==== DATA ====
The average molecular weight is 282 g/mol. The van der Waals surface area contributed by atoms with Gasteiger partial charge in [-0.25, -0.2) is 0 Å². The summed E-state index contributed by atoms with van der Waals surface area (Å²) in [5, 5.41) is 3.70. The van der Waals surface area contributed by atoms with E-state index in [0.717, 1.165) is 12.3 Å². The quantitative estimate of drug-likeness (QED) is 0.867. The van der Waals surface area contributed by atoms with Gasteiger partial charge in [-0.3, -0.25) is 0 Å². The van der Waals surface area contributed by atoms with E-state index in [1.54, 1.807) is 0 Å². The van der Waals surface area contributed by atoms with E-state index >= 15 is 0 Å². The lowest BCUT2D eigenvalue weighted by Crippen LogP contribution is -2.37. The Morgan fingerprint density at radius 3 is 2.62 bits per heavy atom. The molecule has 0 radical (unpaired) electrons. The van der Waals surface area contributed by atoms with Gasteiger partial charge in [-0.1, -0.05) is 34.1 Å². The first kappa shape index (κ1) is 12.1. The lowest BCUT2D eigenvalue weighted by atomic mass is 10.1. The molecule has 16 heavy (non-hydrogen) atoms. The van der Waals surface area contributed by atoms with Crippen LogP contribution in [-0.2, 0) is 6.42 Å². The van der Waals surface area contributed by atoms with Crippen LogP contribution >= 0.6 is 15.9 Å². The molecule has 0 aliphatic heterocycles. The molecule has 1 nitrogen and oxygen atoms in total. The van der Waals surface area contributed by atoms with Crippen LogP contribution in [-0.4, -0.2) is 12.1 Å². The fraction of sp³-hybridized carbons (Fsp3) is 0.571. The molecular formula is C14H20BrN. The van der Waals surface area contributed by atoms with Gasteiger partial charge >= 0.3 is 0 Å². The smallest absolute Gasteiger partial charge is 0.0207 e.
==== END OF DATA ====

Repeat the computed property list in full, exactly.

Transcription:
The average molecular weight is 282 g/mol. The van der Waals surface area contributed by atoms with Gasteiger partial charge in [-0.25, -0.2) is 0 Å². The summed E-state index contributed by atoms with van der Waals surface area (Å²) in [5, 5.41) is 3.70. The van der Waals surface area contributed by atoms with E-state index in [0.717, 1.165) is 12.3 Å². The quantitative estimate of drug-likeness (QED) is 0.867. The van der Waals surface area contributed by atoms with Gasteiger partial charge in [-0.3, -0.25) is 0 Å². The van der Waals surface area contributed by atoms with E-state index in [1.54, 1.807) is 0 Å². The van der Waals surface area contributed by atoms with E-state index >= 15 is 0 Å². The lowest BCUT2D eigenvalue weighted by Crippen LogP contribution is -2.37. The Morgan fingerprint density at radius 3 is 2.62 bits per heavy atom. The molecule has 0 radical (unpaired) electrons. The van der Waals surface area contributed by atoms with Gasteiger partial charge in [-0.1, -0.05) is 34.1 Å². The first kappa shape index (κ1) is 12.1. The lowest BCUT2D eigenvalue weighted by atomic mass is 10.1. The molecule has 16 heavy (non-hydrogen) atoms. The van der Waals surface area contributed by atoms with Crippen LogP contribution in [-0.2, 0) is 6.42 Å². The van der Waals surface area contributed by atoms with Crippen LogP contribution >= 0.6 is 15.9 Å². The molecule has 0 aliphatic heterocycles. The molecule has 1 nitrogen and oxygen atoms in total. The van der Waals surface area contributed by atoms with Crippen LogP contribution in [-0.4, -0.2) is 12.1 Å². The fraction of sp³-hybridized carbons (Fsp3) is 0.571. The molecular formula is C14H20BrN. The van der Waals surface area contributed by atoms with Gasteiger partial charge >= 0.3 is 0 Å². The smallest absolute Gasteiger partial charge is 0.0207 e.